Wisdom and Truth- an idea still in progress!

I recently attended an absolutely fascinating session learning about the scents of the Tanakh from an expert perfumier (organized by Rabbi Jeff Berger). We were given the opportunity to smell the essence of the Temple incense offerings and biblical plants, and to explore some of their deeper meanings. 
Smelling essence of olives and olive oil we were met by what was a surprisingly mellow and sweet scent, nothing like I would have expected. 
As we celebrate the Festival of Lights and the miracle of the olive oil of the Temple Menorah (among other things!) the olive tree itself traditionally has been a symbol of light - as its silver leaves shimmer and almost glow. Light is furthermore a symbol of wisdom, (enlightenment), which suddenly struck me as fascinating when we started smelling and discussing Almonds... 
The almond is a symbol of truth enclosed in innocence, truth which we have to work in order to see more clearly. This reminded me of the Almond blossom, the shape that forms part of the structure of the menorah, the lamp that needed to be relit when the Temple was rededicated.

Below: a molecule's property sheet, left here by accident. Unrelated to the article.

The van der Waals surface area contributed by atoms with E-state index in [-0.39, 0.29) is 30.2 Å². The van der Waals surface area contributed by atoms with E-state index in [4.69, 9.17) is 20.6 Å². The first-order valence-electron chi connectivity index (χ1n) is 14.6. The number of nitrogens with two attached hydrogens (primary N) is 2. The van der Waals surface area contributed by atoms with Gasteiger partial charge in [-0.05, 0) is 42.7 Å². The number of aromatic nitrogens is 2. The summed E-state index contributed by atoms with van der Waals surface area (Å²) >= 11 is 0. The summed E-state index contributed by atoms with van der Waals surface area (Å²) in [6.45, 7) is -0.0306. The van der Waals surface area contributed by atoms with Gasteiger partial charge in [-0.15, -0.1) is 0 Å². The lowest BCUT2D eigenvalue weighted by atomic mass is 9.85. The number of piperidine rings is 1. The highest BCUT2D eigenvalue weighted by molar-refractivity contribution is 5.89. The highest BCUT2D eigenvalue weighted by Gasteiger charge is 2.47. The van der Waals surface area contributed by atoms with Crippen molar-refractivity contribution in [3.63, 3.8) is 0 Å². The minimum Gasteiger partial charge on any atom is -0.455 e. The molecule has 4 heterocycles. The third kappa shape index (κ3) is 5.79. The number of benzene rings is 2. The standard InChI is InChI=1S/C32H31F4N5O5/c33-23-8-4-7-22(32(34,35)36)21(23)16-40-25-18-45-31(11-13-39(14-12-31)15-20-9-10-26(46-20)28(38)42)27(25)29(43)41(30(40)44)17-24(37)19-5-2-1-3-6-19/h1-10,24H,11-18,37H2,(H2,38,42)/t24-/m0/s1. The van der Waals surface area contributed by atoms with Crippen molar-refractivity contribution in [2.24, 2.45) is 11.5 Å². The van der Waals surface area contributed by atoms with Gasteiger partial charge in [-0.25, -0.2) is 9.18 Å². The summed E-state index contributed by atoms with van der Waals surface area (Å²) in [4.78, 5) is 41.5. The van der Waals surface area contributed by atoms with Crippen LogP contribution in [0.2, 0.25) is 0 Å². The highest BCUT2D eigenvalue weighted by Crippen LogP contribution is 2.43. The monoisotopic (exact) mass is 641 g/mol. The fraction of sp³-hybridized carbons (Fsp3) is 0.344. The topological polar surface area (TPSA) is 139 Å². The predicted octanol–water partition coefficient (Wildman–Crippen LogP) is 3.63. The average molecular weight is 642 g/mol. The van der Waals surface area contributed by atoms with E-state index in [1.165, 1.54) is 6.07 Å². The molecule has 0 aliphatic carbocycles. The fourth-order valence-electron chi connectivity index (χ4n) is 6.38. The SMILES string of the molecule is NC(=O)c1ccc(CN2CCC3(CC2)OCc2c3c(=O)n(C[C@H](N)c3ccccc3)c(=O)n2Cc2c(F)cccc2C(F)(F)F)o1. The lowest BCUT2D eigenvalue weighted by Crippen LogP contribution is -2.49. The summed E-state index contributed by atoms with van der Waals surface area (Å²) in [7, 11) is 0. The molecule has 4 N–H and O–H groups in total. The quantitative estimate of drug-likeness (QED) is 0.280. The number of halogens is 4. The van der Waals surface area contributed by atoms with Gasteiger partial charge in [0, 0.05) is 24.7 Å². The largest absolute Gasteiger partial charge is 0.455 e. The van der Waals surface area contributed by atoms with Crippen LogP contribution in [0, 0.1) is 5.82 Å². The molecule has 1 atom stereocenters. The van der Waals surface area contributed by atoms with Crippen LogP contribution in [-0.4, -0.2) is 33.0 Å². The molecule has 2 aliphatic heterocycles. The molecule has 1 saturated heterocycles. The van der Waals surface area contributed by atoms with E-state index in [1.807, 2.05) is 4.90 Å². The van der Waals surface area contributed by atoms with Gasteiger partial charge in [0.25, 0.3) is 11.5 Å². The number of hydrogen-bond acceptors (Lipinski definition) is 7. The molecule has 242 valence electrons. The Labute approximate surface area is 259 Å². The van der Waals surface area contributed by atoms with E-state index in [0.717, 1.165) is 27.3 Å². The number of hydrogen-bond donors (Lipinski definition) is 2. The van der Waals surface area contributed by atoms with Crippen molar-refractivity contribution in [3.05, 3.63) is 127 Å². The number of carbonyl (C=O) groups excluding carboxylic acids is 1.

At Chanukah we put our chanukiyot into the window to publicly declare the miracle, to increase light in the world, to witness our faith. But with these gentle scents it occurred to me that one of the many Chanukah messages might be much more subtle. Truth is something that can be hard to get to the core of -
It can be entrapped in hard casings, but not entirely impermeable ones. The truth of the almond is the structure that supports the glowing light of wisdom, which can grow, but can also be diminished, which may burn bright for short periods, but doesn't last (except with some serious miraculous/spiritual intervention). Perhaps it also suggests that Truth is the foundational support of wisdom, but they are not the same thing. Yet our human endeavor asks us to repeatedly return to try to break through the hard shell, and bring out wisdom once again. The truth may be elusive, and wisdom may take many different forms, but we should keep coming back to it, and joining with others to share its warmth and light. 
Chanukah Sameach! 


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